Rome. Beauty. Grandeur. Food. And what a gorgeous, incredible, gastronomic experience the Rome semester offers.
Food is an everyday thing, and although we don’t always think about the stuff we do daily, we always concern ourselves with what we’re going to eat next: soup or salad, meat or fish, Middle-Eastern or Chinese food.
That decision can become a huge part of your day in Europe, especially Rome. The Eternal City has had close to forever to figure out what it wants to eat, and it becomes apparent walking through the streets of Rome that it couldn’t commit to just one flavor on its plate.
American fast-food tycoons flank the entrances to ancient monuments. Fancy, romantic Italian restaurants crowd the alleyways leading from the Capitoline Museums to the Trevi Fountain. Small businesses fight their way into crowded street corners to serve their own ethnic foods from all across the world. Street vendors and food trucks crowd the Italian subway entrances, side-by-side with pop-up souvenir shops.
Any direction you turn, a place to eat is always in the periphery of the Roman eye.
The options are endless, but some still make their way into the hearts of UD Romers, whether they be famous bars or nearly-untraceable food vendors. One legendary establishment would be the gluten-free street food joint Mama Eats, located just a few blocks outside Vatican City; they serve gluten-free calzones, cones of fried fish, and other fried food options to fulfill every dream of anyone with a gluten sensitivity.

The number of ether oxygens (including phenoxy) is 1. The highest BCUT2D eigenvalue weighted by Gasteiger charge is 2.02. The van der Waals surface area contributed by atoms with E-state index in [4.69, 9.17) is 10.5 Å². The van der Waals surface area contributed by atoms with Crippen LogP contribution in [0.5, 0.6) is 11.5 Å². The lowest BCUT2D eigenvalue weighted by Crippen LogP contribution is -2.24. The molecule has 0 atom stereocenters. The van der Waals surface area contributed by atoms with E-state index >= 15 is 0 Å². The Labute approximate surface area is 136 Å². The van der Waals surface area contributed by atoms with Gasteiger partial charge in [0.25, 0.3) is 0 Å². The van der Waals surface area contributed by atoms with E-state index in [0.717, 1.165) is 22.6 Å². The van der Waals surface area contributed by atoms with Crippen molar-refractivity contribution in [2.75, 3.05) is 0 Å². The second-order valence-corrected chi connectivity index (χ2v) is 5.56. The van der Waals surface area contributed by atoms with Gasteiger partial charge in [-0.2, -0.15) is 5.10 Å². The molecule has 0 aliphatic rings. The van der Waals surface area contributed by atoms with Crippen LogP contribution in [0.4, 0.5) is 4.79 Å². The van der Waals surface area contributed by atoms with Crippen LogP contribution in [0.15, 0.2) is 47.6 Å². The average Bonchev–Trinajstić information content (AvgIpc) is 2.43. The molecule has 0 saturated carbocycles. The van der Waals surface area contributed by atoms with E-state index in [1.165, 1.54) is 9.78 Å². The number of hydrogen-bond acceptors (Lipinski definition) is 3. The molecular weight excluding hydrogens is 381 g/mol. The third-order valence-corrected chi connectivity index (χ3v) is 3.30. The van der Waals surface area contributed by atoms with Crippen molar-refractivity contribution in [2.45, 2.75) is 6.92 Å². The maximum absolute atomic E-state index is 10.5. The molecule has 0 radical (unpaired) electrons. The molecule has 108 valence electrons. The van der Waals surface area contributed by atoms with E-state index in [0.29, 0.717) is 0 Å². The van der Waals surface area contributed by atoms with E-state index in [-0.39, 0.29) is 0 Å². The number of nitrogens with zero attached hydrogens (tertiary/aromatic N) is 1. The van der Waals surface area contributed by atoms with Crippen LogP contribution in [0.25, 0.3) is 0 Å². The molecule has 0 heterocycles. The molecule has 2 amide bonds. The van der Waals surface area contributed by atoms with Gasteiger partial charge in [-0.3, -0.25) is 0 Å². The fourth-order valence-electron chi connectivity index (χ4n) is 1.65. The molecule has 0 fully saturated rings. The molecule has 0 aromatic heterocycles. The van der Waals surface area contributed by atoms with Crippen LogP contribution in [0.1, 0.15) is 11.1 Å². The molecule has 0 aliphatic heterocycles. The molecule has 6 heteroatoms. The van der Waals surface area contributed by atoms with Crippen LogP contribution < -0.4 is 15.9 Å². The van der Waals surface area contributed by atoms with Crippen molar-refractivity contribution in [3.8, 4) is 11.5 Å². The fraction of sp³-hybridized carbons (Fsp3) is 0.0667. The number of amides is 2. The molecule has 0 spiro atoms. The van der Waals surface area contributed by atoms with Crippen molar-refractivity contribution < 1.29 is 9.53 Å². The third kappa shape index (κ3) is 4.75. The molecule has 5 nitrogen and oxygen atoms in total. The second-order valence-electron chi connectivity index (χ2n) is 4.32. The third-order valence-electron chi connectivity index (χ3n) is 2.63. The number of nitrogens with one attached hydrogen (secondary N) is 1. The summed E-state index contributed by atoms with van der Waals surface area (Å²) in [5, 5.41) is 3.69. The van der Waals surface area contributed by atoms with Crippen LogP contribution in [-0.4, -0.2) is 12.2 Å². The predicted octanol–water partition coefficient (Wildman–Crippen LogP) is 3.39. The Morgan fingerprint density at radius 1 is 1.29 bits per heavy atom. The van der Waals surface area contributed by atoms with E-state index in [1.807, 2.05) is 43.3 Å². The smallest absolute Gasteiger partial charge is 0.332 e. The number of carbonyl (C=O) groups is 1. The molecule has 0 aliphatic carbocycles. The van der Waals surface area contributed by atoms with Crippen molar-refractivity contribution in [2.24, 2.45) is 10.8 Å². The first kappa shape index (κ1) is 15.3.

“I was so excited when I found gluten-free fried food, especially the fried cones, because I finally got to experience some of the food my friends had while traveling,” Sophomore Amanda Heinzler said. “It was actually easier to find safe food than you’d expect while traveling with an allergy.”
For those who want better-than-street Italian food for the same price, a popular stop-in is Pane & Vino, across the street and a block away from the Colosseum. When Sophomore Dalayna Marji from Fall Rome 2019 first came across the restaurant, she claims that “we all unanimously decided that these sandwiches were the best we’d ever had, knowing full well the weight of the claim.”
“It was a really friendly environment. We talked with the management for a good ten minutes about where they get ingredients, all their clients from all over the world, and the pros of being so near the Colosseum,” Marji said.
Non-Italian flavors may be harder to find but are certainly worth the effort. Small businesses with extraordinary take-out Middle-Eastern food pop up unexpectedly while walking through the scattered streets of Rome, and they’re usually rather inexpensive. For a dining-in experience, “Ristorante Indiano Jaipur” in Trastevere offers a free glass of prosecco, a refreshing change from the €4 demanded for mere water at other restaurants. According to Junior Gwendolyn Loop, the vegetarian Malai Kofta is especially delicious, and a great option during Lent in Rome.
Another unusual restaurant on the Rome scene is Mandaloun, an elegant Lebanese restaurant on Via di Porta Pinciana. With antipasti like hummus and baba ganoush, it offers a variety to mix and match with a group of friends after a day out on the Eternal City.
“It was nice because I’m not used to eating one kind of food all the time, so the difference from Italian food made me happy,” said Lydia Thenayan.
Other destinations include the two Irish pubs popular with UD students: Abbey Theatre and Scholars Lounge. Abbey Theatre offers discounts to American students and has a Taco Tuesday special worth taking advantage of. Scholars Lounge is just as fun and ambient and is located just across from Palazzo Venezia, an easy walk for any sightseeing UDer who needs a drink and a bite to eat.
The eternal city’s dining options stretch out forever, and every Rome student can make fresh memories in other establishments just waiting to be discovered.